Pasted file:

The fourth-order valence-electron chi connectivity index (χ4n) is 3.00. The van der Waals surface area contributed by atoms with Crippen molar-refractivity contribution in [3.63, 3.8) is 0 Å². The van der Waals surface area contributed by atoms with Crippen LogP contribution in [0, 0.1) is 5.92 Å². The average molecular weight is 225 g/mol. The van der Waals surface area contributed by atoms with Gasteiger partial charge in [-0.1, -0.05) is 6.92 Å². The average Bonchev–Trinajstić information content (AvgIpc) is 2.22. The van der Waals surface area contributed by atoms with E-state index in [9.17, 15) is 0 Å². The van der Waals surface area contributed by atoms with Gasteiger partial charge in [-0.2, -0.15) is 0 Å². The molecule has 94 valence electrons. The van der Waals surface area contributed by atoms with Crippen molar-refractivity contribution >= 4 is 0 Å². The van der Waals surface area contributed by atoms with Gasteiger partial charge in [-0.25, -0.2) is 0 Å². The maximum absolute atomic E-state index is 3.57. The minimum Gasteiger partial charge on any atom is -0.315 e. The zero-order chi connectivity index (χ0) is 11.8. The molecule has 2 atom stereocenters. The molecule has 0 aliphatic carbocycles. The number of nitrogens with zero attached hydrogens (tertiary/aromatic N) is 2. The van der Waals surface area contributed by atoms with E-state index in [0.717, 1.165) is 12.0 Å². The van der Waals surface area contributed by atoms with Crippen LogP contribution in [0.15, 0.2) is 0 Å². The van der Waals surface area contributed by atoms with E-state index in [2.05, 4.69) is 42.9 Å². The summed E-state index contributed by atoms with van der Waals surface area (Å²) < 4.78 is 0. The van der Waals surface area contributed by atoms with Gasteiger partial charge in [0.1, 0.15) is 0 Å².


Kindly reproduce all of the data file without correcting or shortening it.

The fourth-order valence-electron chi connectivity index (χ4n) is 3.00. The van der Waals surface area contributed by atoms with Crippen molar-refractivity contribution in [3.63, 3.8) is 0 Å². The van der Waals surface area contributed by atoms with Crippen LogP contribution in [0, 0.1) is 5.92 Å². The average molecular weight is 225 g/mol. The van der Waals surface area contributed by atoms with Gasteiger partial charge in [-0.1, -0.05) is 6.92 Å². The average Bonchev–Trinajstić information content (AvgIpc) is 2.22. The van der Waals surface area contributed by atoms with E-state index in [9.17, 15) is 0 Å². The van der Waals surface area contributed by atoms with Gasteiger partial charge in [-0.2, -0.15) is 0 Å². The molecule has 94 valence electrons. The van der Waals surface area contributed by atoms with Crippen molar-refractivity contribution >= 4 is 0 Å². The van der Waals surface area contributed by atoms with Gasteiger partial charge in [-0.25, -0.2) is 0 Å². The maximum absolute atomic E-state index is 3.57. The minimum Gasteiger partial charge on any atom is -0.315 e. The zero-order chi connectivity index (χ0) is 11.8. The molecule has 2 atom stereocenters. The molecule has 0 aliphatic carbocycles. The number of nitrogens with zero attached hydrogens (tertiary/aromatic N) is 2. The van der Waals surface area contributed by atoms with E-state index in [0.717, 1.165) is 12.0 Å². The van der Waals surface area contributed by atoms with Crippen LogP contribution in [0.15, 0.2) is 0 Å². The van der Waals surface area contributed by atoms with E-state index in [2.05, 4.69) is 42.9 Å². The summed E-state index contributed by atoms with van der Waals surface area (Å²) < 4.78 is 0. The van der Waals surface area contributed by atoms with Gasteiger partial charge in [0.1, 0.15) is 0 Å².